Ahead of the Jewish new year, four Jewish communities in the former Soviet Union celebrated the opening of synagogues in an effort to boost cultural and spiritual activities for congregants, or commemorate Jewish heritage.
Of the new synagogues that were opened in recent weeks in Russia, Ukraine and Lithuania, the most unusual was the reopening, following extensive renovations, of a blue wooden structure that is the oldest known synagogue in Birobidzhan – a city which is the capital of an area established in 1934 by Joseph Stalin in Russia’s Far East on the border with China in a failed bid to compete with the Zionist project in pre-state Israel.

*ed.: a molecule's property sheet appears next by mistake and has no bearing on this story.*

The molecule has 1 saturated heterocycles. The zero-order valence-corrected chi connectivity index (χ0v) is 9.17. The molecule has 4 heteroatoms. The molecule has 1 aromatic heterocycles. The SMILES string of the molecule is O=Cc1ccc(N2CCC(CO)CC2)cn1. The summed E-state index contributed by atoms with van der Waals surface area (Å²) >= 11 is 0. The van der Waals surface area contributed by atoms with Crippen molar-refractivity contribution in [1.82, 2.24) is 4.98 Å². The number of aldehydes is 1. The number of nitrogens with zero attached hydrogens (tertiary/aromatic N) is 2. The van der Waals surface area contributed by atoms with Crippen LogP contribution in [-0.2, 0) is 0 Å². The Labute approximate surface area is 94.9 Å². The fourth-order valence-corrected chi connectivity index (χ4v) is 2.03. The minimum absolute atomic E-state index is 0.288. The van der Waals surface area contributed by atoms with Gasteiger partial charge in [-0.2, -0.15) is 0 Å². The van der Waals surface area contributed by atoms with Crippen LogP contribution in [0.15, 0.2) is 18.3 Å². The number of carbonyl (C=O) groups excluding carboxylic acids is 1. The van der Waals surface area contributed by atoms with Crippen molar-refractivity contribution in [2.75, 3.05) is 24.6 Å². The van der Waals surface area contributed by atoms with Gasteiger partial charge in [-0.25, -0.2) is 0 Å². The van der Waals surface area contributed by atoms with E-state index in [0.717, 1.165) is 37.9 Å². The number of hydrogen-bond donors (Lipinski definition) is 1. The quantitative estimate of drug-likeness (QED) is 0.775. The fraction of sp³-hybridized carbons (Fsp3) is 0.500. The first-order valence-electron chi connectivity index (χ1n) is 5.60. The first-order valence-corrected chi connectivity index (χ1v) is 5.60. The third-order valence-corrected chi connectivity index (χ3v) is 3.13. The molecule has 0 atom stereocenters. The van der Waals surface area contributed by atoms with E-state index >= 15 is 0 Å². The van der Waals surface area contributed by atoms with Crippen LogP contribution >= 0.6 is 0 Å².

Established in 1986 amid the lifting of anti-religious policies in the former Soviet Union, the Beit Tshuva synagogue in Birobidzhan, capital of Russia’s Jewish Autonomous Region, quickly fell into disrepair as Jews began leaving the area for Israel and the West following the breakup of the communist empire. Built on swampy soil that is exposed to extreme temperatures, it became a hazardous ruin.
Today, Jews account for less than five percent of the 175,000 residents of the Jewish Autonomous Region, which is located 450 miles west of the Japanese coastline.